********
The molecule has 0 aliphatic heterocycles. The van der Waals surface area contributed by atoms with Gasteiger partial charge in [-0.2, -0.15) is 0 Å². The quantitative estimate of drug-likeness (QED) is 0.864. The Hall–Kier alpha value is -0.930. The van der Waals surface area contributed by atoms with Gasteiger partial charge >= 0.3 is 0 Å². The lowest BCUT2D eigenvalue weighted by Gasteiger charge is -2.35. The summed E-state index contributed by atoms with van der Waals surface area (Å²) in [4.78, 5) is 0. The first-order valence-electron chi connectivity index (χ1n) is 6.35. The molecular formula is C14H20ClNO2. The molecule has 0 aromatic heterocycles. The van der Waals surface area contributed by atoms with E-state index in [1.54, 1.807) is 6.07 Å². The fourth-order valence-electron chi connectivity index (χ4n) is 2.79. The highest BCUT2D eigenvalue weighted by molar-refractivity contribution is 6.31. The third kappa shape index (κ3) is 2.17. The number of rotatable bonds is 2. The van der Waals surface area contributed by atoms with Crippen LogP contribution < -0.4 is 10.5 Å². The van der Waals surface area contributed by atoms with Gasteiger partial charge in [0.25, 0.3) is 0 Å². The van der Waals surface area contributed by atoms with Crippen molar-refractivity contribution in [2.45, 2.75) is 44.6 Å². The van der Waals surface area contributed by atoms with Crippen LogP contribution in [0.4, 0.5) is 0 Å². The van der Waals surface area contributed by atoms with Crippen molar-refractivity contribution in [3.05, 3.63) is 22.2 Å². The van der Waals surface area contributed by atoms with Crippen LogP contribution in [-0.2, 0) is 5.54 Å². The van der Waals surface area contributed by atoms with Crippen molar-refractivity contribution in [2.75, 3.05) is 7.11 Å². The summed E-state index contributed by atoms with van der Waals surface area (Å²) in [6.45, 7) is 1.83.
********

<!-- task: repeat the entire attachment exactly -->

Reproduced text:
The molecule has 0 aliphatic heterocycles. The van der Waals surface area contributed by atoms with Gasteiger partial charge in [-0.2, -0.15) is 0 Å². The quantitative estimate of drug-likeness (QED) is 0.864. The Hall–Kier alpha value is -0.930. The van der Waals surface area contributed by atoms with Gasteiger partial charge >= 0.3 is 0 Å². The lowest BCUT2D eigenvalue weighted by Gasteiger charge is -2.35. The summed E-state index contributed by atoms with van der Waals surface area (Å²) in [4.78, 5) is 0. The first-order valence-electron chi connectivity index (χ1n) is 6.35. The molecular formula is C14H20ClNO2. The molecule has 0 aromatic heterocycles. The van der Waals surface area contributed by atoms with E-state index in [1.54, 1.807) is 6.07 Å². The fourth-order valence-electron chi connectivity index (χ4n) is 2.79. The highest BCUT2D eigenvalue weighted by molar-refractivity contribution is 6.31. The third kappa shape index (κ3) is 2.17. The number of rotatable bonds is 2. The van der Waals surface area contributed by atoms with Crippen LogP contribution < -0.4 is 10.5 Å². The van der Waals surface area contributed by atoms with Gasteiger partial charge in [0.25, 0.3) is 0 Å². The van der Waals surface area contributed by atoms with Crippen molar-refractivity contribution in [2.45, 2.75) is 44.6 Å². The van der Waals surface area contributed by atoms with Crippen LogP contribution in [0.4, 0.5) is 0 Å². The van der Waals surface area contributed by atoms with Crippen molar-refractivity contribution in [3.05, 3.63) is 22.2 Å². The van der Waals surface area contributed by atoms with Crippen LogP contribution in [-0.2, 0) is 5.54 Å². The van der Waals surface area contributed by atoms with Crippen molar-refractivity contribution in [2.75, 3.05) is 7.11 Å². The summed E-state index contributed by atoms with van der Waals surface area (Å²) in [6.45, 7) is 1.83.